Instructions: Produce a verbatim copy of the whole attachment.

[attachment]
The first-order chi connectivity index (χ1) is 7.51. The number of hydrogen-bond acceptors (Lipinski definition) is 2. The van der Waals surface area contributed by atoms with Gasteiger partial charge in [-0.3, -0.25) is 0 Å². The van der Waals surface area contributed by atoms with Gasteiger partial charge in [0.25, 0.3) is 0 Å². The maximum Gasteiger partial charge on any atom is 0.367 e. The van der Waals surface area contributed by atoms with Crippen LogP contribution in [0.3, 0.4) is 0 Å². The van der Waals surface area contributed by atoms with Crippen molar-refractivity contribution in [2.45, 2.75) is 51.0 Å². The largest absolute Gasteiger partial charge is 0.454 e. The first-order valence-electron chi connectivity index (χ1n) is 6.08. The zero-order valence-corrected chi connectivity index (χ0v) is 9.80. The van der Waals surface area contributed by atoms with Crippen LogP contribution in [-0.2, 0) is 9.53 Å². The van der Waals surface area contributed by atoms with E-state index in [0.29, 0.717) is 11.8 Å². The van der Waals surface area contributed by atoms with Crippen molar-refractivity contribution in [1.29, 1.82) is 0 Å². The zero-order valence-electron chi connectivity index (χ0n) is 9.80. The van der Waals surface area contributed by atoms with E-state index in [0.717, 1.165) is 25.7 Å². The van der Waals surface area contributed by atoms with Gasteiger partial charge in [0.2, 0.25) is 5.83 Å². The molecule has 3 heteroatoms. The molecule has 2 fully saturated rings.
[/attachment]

The first-order chi connectivity index (χ1) is 7.51. The number of hydrogen-bond acceptors (Lipinski definition) is 2. The van der Waals surface area contributed by atoms with Gasteiger partial charge in [-0.3, -0.25) is 0 Å². The van der Waals surface area contributed by atoms with Gasteiger partial charge in [0.25, 0.3) is 0 Å². The maximum Gasteiger partial charge on any atom is 0.367 e. The van der Waals surface area contributed by atoms with Crippen LogP contribution in [0.3, 0.4) is 0 Å². The van der Waals surface area contributed by atoms with Crippen molar-refractivity contribution in [2.45, 2.75) is 51.0 Å². The largest absolute Gasteiger partial charge is 0.454 e. The first-order valence-electron chi connectivity index (χ1n) is 6.08. The zero-order valence-corrected chi connectivity index (χ0v) is 9.80. The van der Waals surface area contributed by atoms with Crippen LogP contribution in [-0.2, 0) is 9.53 Å². The van der Waals surface area contributed by atoms with E-state index in [0.29, 0.717) is 11.8 Å². The van der Waals surface area contributed by atoms with Crippen molar-refractivity contribution in [1.29, 1.82) is 0 Å². The zero-order valence-electron chi connectivity index (χ0n) is 9.80. The van der Waals surface area contributed by atoms with E-state index in [0.717, 1.165) is 25.7 Å². The van der Waals surface area contributed by atoms with Gasteiger partial charge in [0.2, 0.25) is 5.83 Å². The molecule has 3 heteroatoms. The molecule has 2 fully saturated rings.